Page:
Gullah "strip quilts" mimic the design of cloth woven with the traditional strip loom used throughout West Africa. The famous kente cloth from Ghana is woven on the strip loom.
The folk song Michael Row the Boat Ashore (or Michael Row Your Boat Ashore) comes from the Gullah culture.

In recent years the Gullah people—led by Penn Center and other determined community groups—have been fighting to keep control of their traditional lands. Since the 1960s, resort development on the Sea Islands has threatened to push Gullahs off family lands they have owned since emancipation. They have fought back against uncontrolled development on the islands through community action, the courts and the political process.

The Gullahs have struggled to preserve their traditional culture. In 1979, a translation of the New Testament in the Gullah language began.[citation needed] The American Bible Society published De Nyew Testament in 2005. In November 2011, Healin fa de Soul, a five-CD collection of readings from the Gullah Bible was released.[citation needed] This collection includes Scipcha Wa De Bring Healing ("Scripture That Heals") and the Gospel of John (De Good Nyews Bout Jedus Christ Wa John Write). This was also the most extensive collection of Gullah recordings, surpassing those of Lorenzo Dow Turner. The recordings help people develop an interest in the culture because people might not have known how to pronounce some words.

The Gullahs achieved another victory in 2006 when the U.S. Congress passed the "Gullah/Geechee Cultural Heritage Corridor Act" that provides $10 million over 10 years for the preservation and interpretation of historic sites relating to Gullah culture. The Heritage Corridor will extend from southern North Carolina to northern Florida. The project will be administered by the US National Park Service with extensive consultation with the Gullah community.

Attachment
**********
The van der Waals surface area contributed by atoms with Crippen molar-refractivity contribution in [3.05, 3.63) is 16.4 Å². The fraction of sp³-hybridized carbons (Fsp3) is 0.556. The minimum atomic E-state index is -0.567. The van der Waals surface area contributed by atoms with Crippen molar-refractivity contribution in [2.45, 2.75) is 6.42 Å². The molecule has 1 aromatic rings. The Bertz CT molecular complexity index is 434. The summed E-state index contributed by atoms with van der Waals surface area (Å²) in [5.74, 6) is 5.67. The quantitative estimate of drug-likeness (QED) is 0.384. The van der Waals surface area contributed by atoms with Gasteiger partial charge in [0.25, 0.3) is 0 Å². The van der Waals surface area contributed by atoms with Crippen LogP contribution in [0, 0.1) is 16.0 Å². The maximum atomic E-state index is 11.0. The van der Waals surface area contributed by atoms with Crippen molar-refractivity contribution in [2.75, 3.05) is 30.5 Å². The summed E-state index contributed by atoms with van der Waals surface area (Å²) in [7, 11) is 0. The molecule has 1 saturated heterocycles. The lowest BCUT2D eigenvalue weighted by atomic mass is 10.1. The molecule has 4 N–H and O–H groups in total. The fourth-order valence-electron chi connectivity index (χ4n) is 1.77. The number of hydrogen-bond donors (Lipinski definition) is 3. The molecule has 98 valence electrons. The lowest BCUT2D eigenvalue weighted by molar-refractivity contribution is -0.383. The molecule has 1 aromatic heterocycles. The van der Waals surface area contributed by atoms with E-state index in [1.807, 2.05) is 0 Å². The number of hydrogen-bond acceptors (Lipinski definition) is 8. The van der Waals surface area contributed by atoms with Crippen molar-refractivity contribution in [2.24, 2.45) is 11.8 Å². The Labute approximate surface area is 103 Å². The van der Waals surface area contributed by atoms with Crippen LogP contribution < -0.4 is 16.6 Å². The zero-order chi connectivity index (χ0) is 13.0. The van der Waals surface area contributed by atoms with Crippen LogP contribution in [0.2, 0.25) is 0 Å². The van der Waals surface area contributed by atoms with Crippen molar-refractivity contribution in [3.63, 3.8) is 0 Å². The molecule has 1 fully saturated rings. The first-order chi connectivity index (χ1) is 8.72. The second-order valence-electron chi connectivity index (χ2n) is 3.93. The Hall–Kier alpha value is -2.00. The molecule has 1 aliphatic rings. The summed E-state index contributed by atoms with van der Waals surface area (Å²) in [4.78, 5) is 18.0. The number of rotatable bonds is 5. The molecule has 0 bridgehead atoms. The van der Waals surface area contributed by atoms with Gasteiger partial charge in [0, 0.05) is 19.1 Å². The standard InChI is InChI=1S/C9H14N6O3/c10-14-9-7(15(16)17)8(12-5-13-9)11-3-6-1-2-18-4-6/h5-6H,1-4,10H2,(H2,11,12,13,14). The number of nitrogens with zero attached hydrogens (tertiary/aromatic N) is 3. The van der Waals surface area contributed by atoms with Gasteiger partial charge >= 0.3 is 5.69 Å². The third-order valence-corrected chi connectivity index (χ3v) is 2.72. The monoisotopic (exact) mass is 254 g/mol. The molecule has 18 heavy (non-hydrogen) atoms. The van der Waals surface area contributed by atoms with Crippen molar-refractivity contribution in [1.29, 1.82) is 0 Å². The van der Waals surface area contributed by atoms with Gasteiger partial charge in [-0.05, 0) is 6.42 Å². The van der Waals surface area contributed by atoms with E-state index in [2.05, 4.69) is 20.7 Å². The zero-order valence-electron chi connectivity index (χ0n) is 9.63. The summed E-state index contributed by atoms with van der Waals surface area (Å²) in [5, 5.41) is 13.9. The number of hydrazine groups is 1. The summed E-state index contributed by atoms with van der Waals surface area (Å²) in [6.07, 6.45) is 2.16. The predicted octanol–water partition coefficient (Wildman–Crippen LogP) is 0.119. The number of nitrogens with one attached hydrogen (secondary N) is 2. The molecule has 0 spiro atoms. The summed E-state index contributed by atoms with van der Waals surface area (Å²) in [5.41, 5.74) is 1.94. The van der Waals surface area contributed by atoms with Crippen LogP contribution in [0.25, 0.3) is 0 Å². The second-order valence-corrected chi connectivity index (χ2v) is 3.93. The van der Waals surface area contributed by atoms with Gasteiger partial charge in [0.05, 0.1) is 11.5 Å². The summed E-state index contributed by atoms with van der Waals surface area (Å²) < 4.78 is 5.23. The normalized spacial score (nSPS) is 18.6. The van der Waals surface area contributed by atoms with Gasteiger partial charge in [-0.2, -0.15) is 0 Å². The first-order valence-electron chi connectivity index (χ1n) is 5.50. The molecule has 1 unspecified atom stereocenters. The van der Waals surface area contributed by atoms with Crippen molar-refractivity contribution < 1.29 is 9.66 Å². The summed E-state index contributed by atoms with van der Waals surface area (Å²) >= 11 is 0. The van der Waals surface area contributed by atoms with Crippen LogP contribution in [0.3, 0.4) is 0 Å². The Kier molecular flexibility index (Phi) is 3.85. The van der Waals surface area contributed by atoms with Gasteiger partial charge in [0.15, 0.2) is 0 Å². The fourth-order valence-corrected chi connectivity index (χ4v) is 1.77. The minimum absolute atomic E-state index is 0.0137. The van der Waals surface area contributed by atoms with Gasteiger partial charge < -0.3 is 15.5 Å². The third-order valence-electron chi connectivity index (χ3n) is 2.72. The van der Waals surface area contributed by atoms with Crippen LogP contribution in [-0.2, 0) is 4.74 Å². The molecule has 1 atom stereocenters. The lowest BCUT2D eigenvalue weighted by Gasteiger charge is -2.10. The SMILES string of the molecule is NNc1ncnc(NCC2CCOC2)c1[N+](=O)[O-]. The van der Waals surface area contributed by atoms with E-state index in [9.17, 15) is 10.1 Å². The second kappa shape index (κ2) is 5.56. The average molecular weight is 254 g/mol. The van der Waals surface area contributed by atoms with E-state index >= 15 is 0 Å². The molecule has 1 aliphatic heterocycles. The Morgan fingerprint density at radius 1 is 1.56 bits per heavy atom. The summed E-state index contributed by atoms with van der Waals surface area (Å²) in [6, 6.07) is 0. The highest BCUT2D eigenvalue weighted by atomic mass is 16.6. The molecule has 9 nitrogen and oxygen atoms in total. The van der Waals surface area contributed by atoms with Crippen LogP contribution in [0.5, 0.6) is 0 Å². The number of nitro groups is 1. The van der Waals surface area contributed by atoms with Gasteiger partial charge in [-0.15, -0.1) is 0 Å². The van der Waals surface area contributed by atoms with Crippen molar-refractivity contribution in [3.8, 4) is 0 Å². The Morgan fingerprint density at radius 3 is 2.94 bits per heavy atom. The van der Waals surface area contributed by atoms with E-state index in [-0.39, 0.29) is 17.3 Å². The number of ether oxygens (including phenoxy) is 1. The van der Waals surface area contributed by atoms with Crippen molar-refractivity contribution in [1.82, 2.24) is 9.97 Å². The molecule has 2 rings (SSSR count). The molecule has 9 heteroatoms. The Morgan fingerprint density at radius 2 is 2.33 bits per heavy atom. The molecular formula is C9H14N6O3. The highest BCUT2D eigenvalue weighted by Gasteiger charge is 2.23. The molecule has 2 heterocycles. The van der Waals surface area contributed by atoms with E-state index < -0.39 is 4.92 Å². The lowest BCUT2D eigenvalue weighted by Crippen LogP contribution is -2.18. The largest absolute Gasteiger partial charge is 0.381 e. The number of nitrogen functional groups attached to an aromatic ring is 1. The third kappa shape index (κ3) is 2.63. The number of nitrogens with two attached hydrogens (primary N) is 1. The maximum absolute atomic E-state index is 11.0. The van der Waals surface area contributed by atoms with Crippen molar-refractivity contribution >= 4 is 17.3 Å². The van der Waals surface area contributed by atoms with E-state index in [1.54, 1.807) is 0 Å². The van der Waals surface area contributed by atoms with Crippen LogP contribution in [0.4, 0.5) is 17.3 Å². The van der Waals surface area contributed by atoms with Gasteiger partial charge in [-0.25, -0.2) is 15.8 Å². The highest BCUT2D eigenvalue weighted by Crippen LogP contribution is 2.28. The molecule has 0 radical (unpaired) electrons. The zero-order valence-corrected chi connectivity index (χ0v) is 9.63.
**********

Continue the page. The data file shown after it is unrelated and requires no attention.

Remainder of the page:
Gullahs have also reached out to West Africa. Gullah groups made three celebrated "homecomings" to Sierra Leone in 1989, 1997, and 2005. Sierra Leone is at the heart of the traditional rice-growing region of West Africa where many of the Gullahs' ancestors originated. Bunce Island, the British slave castle in Sierra Leone, sent many African captives to Charleston and Savannah during the mid- and late 18th century. These dramatic homecomings were the subject of three documentary films—Family Across the Sea (1990), The Language You Cry In (1998), and Priscilla's Homecoming (in production).

Celebrating Gullah culture

Over the years, the Gullahs have attracted many historians, linguists, folklorists, and anthropologists interested in their rich cultural heritage. Many academic books on that subject have been published. The Gullah have also become a symbol of cultural pride for blacks throughout the United States and a subject of general interest in the media. This has given rise to countless newspaper and magazine articles, documentary films, and children's books on Gullah culture, and to a number of popular novels set in the Gullah region.

Gullah people now organize cultural festivals every year in towns up and down the Lowcountry. Hilton Head Island, South Carolina, for instance, hosts a "Gullah Celebration" in February. It includes "De Aarts ob We People" show; the "Ol’ Fashioned Gullah Breakfast"; "National Freedom Day," the "Gullah Film Fest", "A Taste of Gullah" food and entertainment, a "Celebration of Lowcountry Authors and Books," an "Arts, Crafts & Food Expo," and "De Gullah Playhouse". Beaufort, South Carolina hosts the oldest and the largest celebration "The Original Gullah Festival" in May, and nearby Penn Center on St. Helena Island, South Carolina holds "Heritage Days" in November. Other Gullah festivals are celebrated on James Island, South Carolina and Sapelo Island, Georgia.

But Gullah culture is also being celebrated elsewhere throughout the United States. Purdue University in West Lafayette, Indiana recently held an event to showcase the Gullah culture. Purdue's Black Cultural Center maintains a bibliography of Gullah publications as well. Metro State College in Denver, Colorado recently hosted a conference on Gullah culture, called "The Water Brought Us: Gullah History and Culture", which featured a panel of Gullah scholars and cultural activists. These events in Indiana and Colorado are typical of the attention Gullah culture now receives on a regular basis throughout the United States.

Cultural survival